I'm trying to show that the propagator for spacelike separation decays like [itex]e^{-m r}[/itex] and I'm stuck. At some point I hit the integral(adsbygoogle = window.adsbygoogle || []).push({});

[tex]

\int_{-\infty}^{\infty} \frac{dk}{\sqrt{k^2 + m^2}} e^{i k r}.

[/tex]

Integration of complex functions not being my forte, I only managed to get to this point using provided answers, but I don't understand the next step. Apparently the above integral is equal to

[tex]

2 \int_0^{\infty} dy e^{-(y+m) r} \frac{1}{\sqrt{(y+m)^2 - m^2}},

[/tex]

where the substitution [itex]k = i(m+y)[/itex] has been made. Now there are several things I don't understand. Firstly, I see how the integrand has changed, but since the integrand is not an even function of [itex]k[/itex] or [itex]y[/itex], how is it possible to change the integration limits to [itex]0[/itex] and [itex]\infty[/itex]? Secondly, shouldn't the integration now be along the complex axis, i.e. shouldn't the upper limit be [itex]i \infty[/itex], due to the [itex]i[/itex] in the substitution? Finally, there is also a bit of text where the author says the integrand has a branch cut going from [itex]i m[/itex] to [itex]i \infty[/itex], and one has to fold the contour of the integral around this cut. I don't see what that cut has to do with anything whatsoever, or exactly what contour he is using.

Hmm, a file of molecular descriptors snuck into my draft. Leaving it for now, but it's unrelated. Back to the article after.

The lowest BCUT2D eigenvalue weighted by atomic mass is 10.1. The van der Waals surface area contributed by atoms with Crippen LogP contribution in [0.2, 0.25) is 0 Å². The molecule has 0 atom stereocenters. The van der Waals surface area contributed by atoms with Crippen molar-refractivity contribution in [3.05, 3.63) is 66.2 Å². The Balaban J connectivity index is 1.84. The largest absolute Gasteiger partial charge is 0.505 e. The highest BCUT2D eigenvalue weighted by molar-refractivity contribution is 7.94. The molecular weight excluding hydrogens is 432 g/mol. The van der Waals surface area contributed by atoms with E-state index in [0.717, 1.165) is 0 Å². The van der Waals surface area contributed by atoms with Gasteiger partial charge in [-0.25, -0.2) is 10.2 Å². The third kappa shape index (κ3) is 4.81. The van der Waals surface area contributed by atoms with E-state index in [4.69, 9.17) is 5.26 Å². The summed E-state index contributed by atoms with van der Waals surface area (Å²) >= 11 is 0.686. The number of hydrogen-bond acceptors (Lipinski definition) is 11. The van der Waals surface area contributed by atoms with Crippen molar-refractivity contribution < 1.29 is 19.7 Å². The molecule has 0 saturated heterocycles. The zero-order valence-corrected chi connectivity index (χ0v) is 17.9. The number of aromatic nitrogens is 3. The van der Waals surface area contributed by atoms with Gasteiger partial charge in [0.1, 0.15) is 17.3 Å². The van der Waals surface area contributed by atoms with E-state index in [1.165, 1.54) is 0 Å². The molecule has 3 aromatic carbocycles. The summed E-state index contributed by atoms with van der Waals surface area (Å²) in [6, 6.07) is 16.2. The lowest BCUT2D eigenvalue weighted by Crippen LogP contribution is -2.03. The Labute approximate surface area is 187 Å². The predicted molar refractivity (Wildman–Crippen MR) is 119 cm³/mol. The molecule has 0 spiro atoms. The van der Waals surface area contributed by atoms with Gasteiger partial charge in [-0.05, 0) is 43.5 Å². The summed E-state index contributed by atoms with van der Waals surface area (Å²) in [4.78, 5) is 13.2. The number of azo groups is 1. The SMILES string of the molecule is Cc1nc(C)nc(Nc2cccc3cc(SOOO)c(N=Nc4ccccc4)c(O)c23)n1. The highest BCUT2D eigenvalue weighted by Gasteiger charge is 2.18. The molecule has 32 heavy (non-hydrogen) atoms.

Could someone help me along with this? I think I understand the rest of the derivation, this is the last link I need.

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# Proving that a propagator decays exponentially for spacelike separations

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